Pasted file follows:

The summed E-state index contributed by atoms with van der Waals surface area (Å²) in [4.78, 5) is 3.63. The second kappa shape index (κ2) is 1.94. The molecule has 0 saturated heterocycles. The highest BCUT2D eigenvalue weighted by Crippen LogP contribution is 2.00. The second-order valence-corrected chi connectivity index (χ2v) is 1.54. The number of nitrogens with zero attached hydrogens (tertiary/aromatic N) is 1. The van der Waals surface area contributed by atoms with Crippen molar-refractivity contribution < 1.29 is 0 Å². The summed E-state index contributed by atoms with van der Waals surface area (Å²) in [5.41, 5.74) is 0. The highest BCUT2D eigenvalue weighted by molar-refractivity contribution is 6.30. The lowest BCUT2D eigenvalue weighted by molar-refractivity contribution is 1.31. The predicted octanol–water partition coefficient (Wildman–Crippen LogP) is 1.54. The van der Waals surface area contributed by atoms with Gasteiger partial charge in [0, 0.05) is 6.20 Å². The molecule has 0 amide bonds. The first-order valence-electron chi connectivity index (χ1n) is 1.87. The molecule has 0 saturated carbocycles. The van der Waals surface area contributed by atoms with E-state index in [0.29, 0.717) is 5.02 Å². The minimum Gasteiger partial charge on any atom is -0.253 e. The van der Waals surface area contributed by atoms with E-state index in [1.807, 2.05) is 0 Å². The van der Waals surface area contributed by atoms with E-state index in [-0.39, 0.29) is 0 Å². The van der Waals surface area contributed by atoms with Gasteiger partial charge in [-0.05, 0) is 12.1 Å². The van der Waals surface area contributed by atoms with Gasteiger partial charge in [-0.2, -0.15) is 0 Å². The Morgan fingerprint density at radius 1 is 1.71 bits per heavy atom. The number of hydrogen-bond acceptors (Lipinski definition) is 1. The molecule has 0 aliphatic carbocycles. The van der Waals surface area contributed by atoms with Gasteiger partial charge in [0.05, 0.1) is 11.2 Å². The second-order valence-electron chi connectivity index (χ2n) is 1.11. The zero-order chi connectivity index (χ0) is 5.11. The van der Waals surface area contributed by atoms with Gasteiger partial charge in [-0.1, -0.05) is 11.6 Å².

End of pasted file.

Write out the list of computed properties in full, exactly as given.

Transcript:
The summed E-state index contributed by atoms with van der Waals surface area (Å²) in [4.78, 5) is 3.63. The second kappa shape index (κ2) is 1.94. The molecule has 0 saturated heterocycles. The highest BCUT2D eigenvalue weighted by Crippen LogP contribution is 2.00. The second-order valence-corrected chi connectivity index (χ2v) is 1.54. The number of nitrogens with zero attached hydrogens (tertiary/aromatic N) is 1. The van der Waals surface area contributed by atoms with Crippen molar-refractivity contribution < 1.29 is 0 Å². The summed E-state index contributed by atoms with van der Waals surface area (Å²) in [5.41, 5.74) is 0. The highest BCUT2D eigenvalue weighted by molar-refractivity contribution is 6.30. The lowest BCUT2D eigenvalue weighted by molar-refractivity contribution is 1.31. The predicted octanol–water partition coefficient (Wildman–Crippen LogP) is 1.54. The van der Waals surface area contributed by atoms with Gasteiger partial charge in [0, 0.05) is 6.20 Å². The molecule has 0 amide bonds. The first-order valence-electron chi connectivity index (χ1n) is 1.87. The molecule has 0 saturated carbocycles. The van der Waals surface area contributed by atoms with E-state index in [0.29, 0.717) is 5.02 Å². The minimum Gasteiger partial charge on any atom is -0.253 e. The van der Waals surface area contributed by atoms with E-state index in [1.807, 2.05) is 0 Å². The van der Waals surface area contributed by atoms with E-state index in [-0.39, 0.29) is 0 Å². The van der Waals surface area contributed by atoms with Gasteiger partial charge in [-0.05, 0) is 12.1 Å². The van der Waals surface area contributed by atoms with Gasteiger partial charge in [-0.2, -0.15) is 0 Å². The Morgan fingerprint density at radius 1 is 1.71 bits per heavy atom. The number of hydrogen-bond acceptors (Lipinski definition) is 1. The molecule has 0 aliphatic carbocycles. The van der Waals surface area contributed by atoms with Gasteiger partial charge in [0.05, 0.1) is 11.2 Å². The second-order valence-electron chi connectivity index (χ2n) is 1.11. The zero-order chi connectivity index (χ0) is 5.11. The van der Waals surface area contributed by atoms with Gasteiger partial charge in [-0.1, -0.05) is 11.6 Å².